Possible animal effects

On June 22, 2006, a California brown pelican, possibly under the influence of domoic acid,[17] flew through the windshield of a car on the Pacific Coast Highway. The phycotoxin is found in the local coastal waters.

Since March 2007, marine mammal and seabird strandings and deaths off the Southern California coast have increased markedly. These incidents have been linked to the recent and dramatic increase of a naturally occurring toxin produced by algae. Most of the animals found dead tested positive for domoic acid.

According to the Channel Islands Marine and Wildlife Institute,[18] "It is generally accepted that the incidence of problems associated with toxic algae is increasing. Possible reasons to explain this increase include natural mechanisms of species dispersal (currents and tides) to a host of human-related phenomena such as nutrient enrichment (agricultural run-off), climate shifts, or transport of algae species via ship ballast water."

In popular culture

In the TV series Elementary episode "The Red Team" (original air date January 31, 2013), a witness is intentionally poisoned with domoic acid.

In the "Bad Fish" episode of Get a Life (original air date: February 2, 1992), Sharon and Gus get amnesia after eating bad shellfish, and Chris seizes the opportunity to convince them that they are his best friends.

Domoic acid poisoning may have caused an August 18, 1961 invasion of thousands of frantic seabirds in Capitola and Santa Cruz, California.[19] Director Alfred Hitchcock heard about this invasion while working on his adaptation of the Daphne du Maurier novelette "The Birds" for his feature film The Birds (1963), and asked the Santa Cruz Sentinel for any further news copy as "research for his new thriller."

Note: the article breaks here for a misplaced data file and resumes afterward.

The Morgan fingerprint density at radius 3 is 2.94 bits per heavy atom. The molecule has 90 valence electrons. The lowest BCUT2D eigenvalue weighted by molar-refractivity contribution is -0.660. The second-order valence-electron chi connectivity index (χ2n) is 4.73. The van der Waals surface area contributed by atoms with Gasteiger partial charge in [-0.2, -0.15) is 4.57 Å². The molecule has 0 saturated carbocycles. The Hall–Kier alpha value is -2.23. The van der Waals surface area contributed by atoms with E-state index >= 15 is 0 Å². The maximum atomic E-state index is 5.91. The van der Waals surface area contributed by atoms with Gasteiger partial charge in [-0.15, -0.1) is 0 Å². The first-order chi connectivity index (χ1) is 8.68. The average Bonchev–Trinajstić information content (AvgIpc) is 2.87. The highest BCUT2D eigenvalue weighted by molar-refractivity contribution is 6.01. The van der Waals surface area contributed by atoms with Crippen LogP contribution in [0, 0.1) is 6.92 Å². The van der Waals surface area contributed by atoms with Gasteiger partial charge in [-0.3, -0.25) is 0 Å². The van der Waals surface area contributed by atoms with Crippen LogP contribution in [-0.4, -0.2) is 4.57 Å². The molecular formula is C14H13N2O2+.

See also

References

  1. ^ a b c Clark, R. F.; Williams, S. R.; Nordt, S. P.; Manoguerra, A. S. (1999). "A Review of Selected Seafood Poisonings". Undersea and Hyperbaric Medicine. 26 (3): 175–184. PMID 10485519.
  2. ^ "Archived copy". Archived from the original on 2016-09-17. Retrieved 2012-05-17.CS1 maint: Archived copy as title (link) Nitzschia navis-varingica]
  3. ^ Bates, S. S.; Trainer, V. L. (2006). "The Ecology of Harmful Diatoms". In Granéli, E.; Turner, J. (eds.). Ecology of Harmful Algae. Ecological Studies. 189. Heidelberg: Springer-Verlag. pp. 81–93. doi:10.1007/978-3-540-32210-8_7. ISBN 978-3-540-74009-4.
  4. ^ Bejarano, A. C.; van Dola, F. M.; Gulland, F. M.; Rowles, T. K.; Schwacke, L. H. (2008). "Production and Toxicity of the Marine Biotoxin Domoic Acid and its Effects on Wildlife: A Review" (pdf). Human and Ecological Risk Assessment. 14 (3): 544–567. doi:10.1080/10807030802074220.
  5. ^ Trainer, V. L.; Hickey, B. M.; Bates, S. S. (2008). "Toxic Diatoms". In Walsh, P. J.; Smith, S. L.; Fleming, L. E.; Solo-Gabriele, H.; Gerwick, W. H. (eds.). Oceans and Human Health: Risks and Remedies from the Sea. New York: Elsevier Science. pp. 219–237. ISBN 978-0-12-372584-4.
  6. ^ Lefebvre, K. A.; Robertson, A. (2010). "Domoic Acid and Human Exposure Risks: A Review". Toxicon. 56 (2): 218–230. doi:10.1016/j.toxicon.2009.05.034. PMID 19505488.